Stumptown: And So It Begins.

Stumptown

And so it begins: A new Fall television season, this time with some real treats. Batwoman, the new Nancy Drew series, and ABC’s Stumptown for starters. It’d be easy to distrust a broadcast network to adapt a hard-boiled graphic novel properly, but any advance word I’ve noticed online about Stumptown sounds optimistic. I’m rarely watching television at 9:00 PM CST, much less a broadcast channel. But I’ll be there tonight to check this out, fingers crossed. Oline Cogdill weighs in on Stumptown at Mystery Scene magazine’s website (link below). As this piece says upfront, the show “has the kind of crime fiction pedigree that’s been missing from TV for several years”. I mean, it’s Greg Rucka, after all.

Rucka’s Dex Parios was a damn fine creation, flawed but heroic in her way. Cobie Smulders’ resume may be dominated by a sitcom, but I’m betting she’s going to be fine. Cogdill said, “Brash and often out of control, Dex is the kind of character seen more on cable shows than a mainstream network. I am looking forward to that edgy character and I have high hopes as Rucka’s source material is solid”. The few stills and set shots I’ve seen may look a little lighter than the dark, crooked Portland I’d envision, but again, lets see the show.

Fingers crossed…

https://mysteryscenemag.com/article/6594-greg-rucka-s-stumptown-comes-to-tv

Terry Beatty’s Ms. Tree

Deadly Beloved Art

Artist Terry Beatty’s work for Ms. Tree, the pioneering 1980’s woman detective character he co-created along with writer Max Allan Collins. Shown above, the cover illustration for Collins’ Hard Case Crime standalone 2007 Ms. Tree paperback novel Deadly Beloved.

 

 

 

 

One Mean Mother

Ms Tree Front

Finally got my Ms. Tree trade paperback after a long wait. I’ve been pining for this book since March. This first trade pb, Ms. Tree: One Mean Mother re-introduces us to writer Max Allan Collins and artist Terry Beatty’s groundbreaking character, Ms. Michael Tree, widow of murdered cop Mr. Michael Tree (they shared first names), and an even more formidable detective than her beloved husband ever was as she goes to war with the criminal syndicate responsible for his death.

Bottom line: Ms. Tree (get it: Miss-tree…Mys-ter-y) appeared in 1981 like a breath of fresh (albeit hard-boiled and noir-ish) air on comic shop racks overloaded with the capes-n-tights crowd, delivering a woman detective who could mix it up with the bad guys but was still a three-dimensional person and not just a cartoon…and certainly not another spandex clad beauty pageant refugee. That she really is ‘one mean mother’ can be taken quite literally…how many bad-ass detectives pound the pavement when they’re pregnant? (In the comics, I mean.)

Both Collins and Beatty have worked on syndicated comic strips, and that’s evident in the artist’s work with its clean, simple narrative storytelling style, traditionally executed back in a pre-Adobe era. Intentional or not, the look is reminiscent of 1950’s era crime comics, and it really works.

Ms Tree Back

One Mean Mother is a nice ‘n fat beautifully printed book from Titan Comics’ Hard Case Crime line, with cover art by Denys Cowan, an introduction from writer Collins, an afterword titled “Ms. Tree (Almost On Film)” about the character’s screwed up path from comics to television (which never worked out) and a bonus 1994 Ms. Tree short story, “Inconvenience Store”. Looks like Titan’s Hard Case Crime line isn’t done with MWA Grand Master Max Allan Collins and Terry Beatty’s Ms. Tree yet, with Book 2: Skeleton In The Closet due in 2020 and what looks like more releases still to follow. I sure hope they come through.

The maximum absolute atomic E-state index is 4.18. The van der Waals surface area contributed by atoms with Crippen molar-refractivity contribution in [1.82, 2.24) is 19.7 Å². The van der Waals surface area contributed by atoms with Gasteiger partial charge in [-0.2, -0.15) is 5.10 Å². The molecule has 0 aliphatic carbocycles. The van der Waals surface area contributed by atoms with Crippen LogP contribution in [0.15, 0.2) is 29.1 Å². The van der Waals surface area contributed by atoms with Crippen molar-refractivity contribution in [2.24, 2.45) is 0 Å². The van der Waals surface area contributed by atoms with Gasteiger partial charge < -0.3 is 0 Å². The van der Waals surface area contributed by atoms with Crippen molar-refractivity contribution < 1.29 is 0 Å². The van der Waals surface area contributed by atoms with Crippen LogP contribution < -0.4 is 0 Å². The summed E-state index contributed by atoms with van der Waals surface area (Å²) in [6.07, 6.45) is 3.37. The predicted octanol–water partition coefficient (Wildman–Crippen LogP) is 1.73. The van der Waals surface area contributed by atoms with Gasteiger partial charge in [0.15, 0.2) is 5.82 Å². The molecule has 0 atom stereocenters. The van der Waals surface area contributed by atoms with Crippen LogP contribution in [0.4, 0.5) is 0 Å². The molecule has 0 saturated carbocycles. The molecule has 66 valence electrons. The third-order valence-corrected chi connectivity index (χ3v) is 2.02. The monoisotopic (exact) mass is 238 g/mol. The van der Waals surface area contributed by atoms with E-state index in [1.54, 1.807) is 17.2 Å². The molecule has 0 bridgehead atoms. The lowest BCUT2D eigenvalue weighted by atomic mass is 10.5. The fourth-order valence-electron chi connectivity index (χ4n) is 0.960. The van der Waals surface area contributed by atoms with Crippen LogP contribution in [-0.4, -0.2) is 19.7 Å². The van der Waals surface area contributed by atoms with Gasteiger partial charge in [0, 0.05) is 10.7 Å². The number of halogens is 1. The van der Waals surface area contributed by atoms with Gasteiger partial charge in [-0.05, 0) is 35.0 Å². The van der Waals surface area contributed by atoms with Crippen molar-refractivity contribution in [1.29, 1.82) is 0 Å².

skeleton in the closet

Dial back to my March 2019 post about Max Allan Collins, Terry Beatty and their pioneering character, Ms. Tree:

https://thestilettogumshoe.com/2019/03/14/ms-tree-2/

 

Betty Bates, Lady Lawyer

Betty Bates 2

Betty Bates, Lady Lawyer (AKA Betty Bates – Attorney at Law, Betty Bates – Lady at Law and just plain ol’ Betty Bates) is one vintage female crimefighter comic series that needs no apologies or caveats. Created by Stanley Charbot, pen name for Bob Powell, and sometimes drawn by artists Al Bryant, Nick Cardy and Alice Kirkpatrick, Betty Bates, Lady Lawyer appeared in Hot Comics for ten years from 1940 through 1950. The early issues’ art is, frankly, pretty crude, though no worse than many other comics were at the time (peek at the earliest Batman issues for comparison). But with Cardy and Bryant wielding the pencils, inking pens and sable brushes later on, there are spots in the series that could rival even some of Matt Baker’s fluid panels.

Betty Bates 1

Consider: Betty Bates wasn’t just one more in a long line of assistants, secretaries or girlfriends. Bates was the D.A. In fact, Betty Bates, Lady Lawyer was the longest running series led by a lawyer – man or woman – till Marvel’s Daredevil passed the ten-year mark, and it was one of the longest running non-super powered/non-costumed comic heroes of the golden age.

Betty Bates 3

But Bates doesn’t spend too much time in the court room, far too busy fighting crooks, looking for trouble or getting caught up in it. Using her wits and falling back on some handy martial arts skills when needed, she normally prevails on her own and without the aid of some hunky cop or boyfriend, though some stories include ‘Larry’, a reporter who’s obviously smitten with the lady lawyer.

Betty Bates 5

Two things leap out at you: The drawings foregoe the then customary ‘good girl art’ look, with its intrusive peekaboo bathing suit and undressing scenes. Similarly, though Betty falls into some bad guys’ clutches, it’s no more frequent than in any other crime comics or costumed superhero series, and no one could label Betty Bates, Lady Lawyer as a ‘damsel in distress’ or ‘women in peril’ comic. In fact, the stories are really quite good, several stand up well even today, and with ten years of material, there’s a lot to read.

Betty Bates Attorney At Law 2

The Gwandanaland Betty Bates – Lady At Law Readers Collection is a hefty volume, with over 400 pages of Betty Bates stories. Strangely, they’re all black and white, though the comics were full color, of course (I’ve included some online finds here, the book too fat to open in my scanner). A couple came from awful originals, were scanned off of second-generation copies or perhaps just poorly scanned and not corrected, and I was pretty disappointed that the publisher would include such barely readable pieces. But with so many in the book, quantity made up for quality…I guess.

I don’t know why, but they also decided to tack on a few unrelated ‘bonus’ pieces: several Jungle Lil and Miss America stories, also with some mighty uneven scanning and in black and white. I’m not much for adventure pulps/comics, whether Jungle Jane’s, Jill’s or Lil’s, and 1940’s era costumed superheroes aren’t really my thing. But I’ll be bringing up the Miss America stories in another post nonetheless (you’ll see why). No idea why Gwandanaland added this material…the Betty Bates, Lady Lawyer stories really made for a nice fat book all on their own.